How are these problems addressed? The most obvious answer, aside from using wired microphones, is to move to a digital modulation, digitize the audio, and encrypt the audio data stream. There are microphones on the market that address this — though I suspect they are expensive and power-hungry, much like digital mobile phones were when they were introduced as the replacement for analog “AMPS” phones. But until convention center customers express concern over the security of their conference content, venues will continue to use their cheaper FM systems, and digital systems will continue to be a niche product and expensive. Big, public conferences may not care too much about this vulnerability, but private groups and organizations may feel otherwise.

Tagged , , , , , , . Bookmark the permalink.

8 Responses to Wireless Microphones and HackRF

  1. George Nychis says:

    Hey, I saw this post tweeted by Michael Ossmann. Nice work on the Jawbreaker to tune in to those FM microphones! I figured I would chime in a little here since I dealt a lot with wireless microphones when building white space networks in that same frequency band. Since white spaces use the UHF/VHF frequencies, they have to deal with wireless microphones. I spent a lot of time in this space learning about wireless microphones to learn how to reduce interference with them from white space networks, and as a result we met with a lot of wireless microphone operators (e.g., those that run the Super Bowl) and directly with the manufacturers themselves (e.g., Shure).

    You’re right, it’s totally insecure and easy to eaves drop on. They’re very narrow signals without any sort of encryption. At the end you kind of question why they don’t go digital in your post, and I thought I’d touch on this.

    The main arguments that I’ve heard from talking to these people is one that centers around audio quality and spectrum efficiency. If you think about large events/venues, they have dozens of active microphones. I’ve seen the microphone data from the NBA all star game and Super bowl, and they literally have over 100 microphones. To operate in that spectrum, these signals need to be extremely narrow and packed in. Yet, they need to carry high quality. It is *very* hard to meet the needed dynamic range of audio and the necessary resolution (e.g., of music) in digital microphones while achieving high spectrum efficiency and narrow signals. To do digital, the audio typically needs to be compressed to reduce the required RF bandwidth, and as a result they lose the professionally needed audio resolution and quality. This is a killer for them, and as a result: the industry has stuck with the more spectrum efficient analog FM signals. Think about trying to carry a professional level audio quality over a 250-500KHz digital signal that maintains real-time requirements, and you should now see the problem :) Look at how crappy Bluetooth audio is with a 1MHz signal. They’d easily need a few MHz to carry professional level quality, and that crushes their spectrum efficiency.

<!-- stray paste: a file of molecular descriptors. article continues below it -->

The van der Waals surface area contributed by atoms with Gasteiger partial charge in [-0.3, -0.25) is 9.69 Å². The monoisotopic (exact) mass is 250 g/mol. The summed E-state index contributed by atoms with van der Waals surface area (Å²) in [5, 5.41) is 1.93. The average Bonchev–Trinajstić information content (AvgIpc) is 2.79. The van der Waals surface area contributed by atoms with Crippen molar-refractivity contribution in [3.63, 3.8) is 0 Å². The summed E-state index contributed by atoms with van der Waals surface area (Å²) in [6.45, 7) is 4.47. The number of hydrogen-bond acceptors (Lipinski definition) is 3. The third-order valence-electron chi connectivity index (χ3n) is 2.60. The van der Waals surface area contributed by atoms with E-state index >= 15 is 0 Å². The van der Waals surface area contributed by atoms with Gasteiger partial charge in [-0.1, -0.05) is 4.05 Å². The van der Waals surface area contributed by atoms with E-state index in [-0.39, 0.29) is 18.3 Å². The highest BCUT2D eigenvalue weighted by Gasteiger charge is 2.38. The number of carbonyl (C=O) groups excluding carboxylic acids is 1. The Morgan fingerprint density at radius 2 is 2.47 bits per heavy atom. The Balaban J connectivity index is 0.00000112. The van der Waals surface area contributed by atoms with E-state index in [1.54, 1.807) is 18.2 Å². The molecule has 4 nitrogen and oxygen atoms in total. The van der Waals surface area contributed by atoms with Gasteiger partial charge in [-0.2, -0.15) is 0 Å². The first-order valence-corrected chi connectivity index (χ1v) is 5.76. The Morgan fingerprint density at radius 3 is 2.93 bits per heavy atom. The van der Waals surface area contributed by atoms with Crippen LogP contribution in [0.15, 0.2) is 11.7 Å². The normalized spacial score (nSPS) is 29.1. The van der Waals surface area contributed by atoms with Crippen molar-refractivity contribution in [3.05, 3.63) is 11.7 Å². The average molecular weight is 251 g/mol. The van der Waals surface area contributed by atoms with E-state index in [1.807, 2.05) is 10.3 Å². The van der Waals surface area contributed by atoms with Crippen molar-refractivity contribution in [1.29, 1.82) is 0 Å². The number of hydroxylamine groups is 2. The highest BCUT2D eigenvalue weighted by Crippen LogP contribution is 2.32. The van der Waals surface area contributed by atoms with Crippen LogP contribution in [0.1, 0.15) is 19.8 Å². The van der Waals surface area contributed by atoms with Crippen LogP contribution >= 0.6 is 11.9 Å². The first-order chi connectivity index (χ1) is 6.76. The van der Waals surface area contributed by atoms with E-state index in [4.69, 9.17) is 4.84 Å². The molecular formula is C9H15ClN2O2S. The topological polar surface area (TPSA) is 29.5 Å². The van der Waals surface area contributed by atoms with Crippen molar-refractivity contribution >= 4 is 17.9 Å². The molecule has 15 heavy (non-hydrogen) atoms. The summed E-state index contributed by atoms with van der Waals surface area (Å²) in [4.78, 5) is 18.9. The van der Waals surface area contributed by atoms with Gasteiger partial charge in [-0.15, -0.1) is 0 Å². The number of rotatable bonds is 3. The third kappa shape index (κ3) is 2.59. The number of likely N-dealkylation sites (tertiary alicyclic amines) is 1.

Now, this kind of quality is obviously not needed in a lecture hall, but this general view in that community has simply kept the microphone systems designs in this way. There are digital systems out there, but they’re typically more expensive.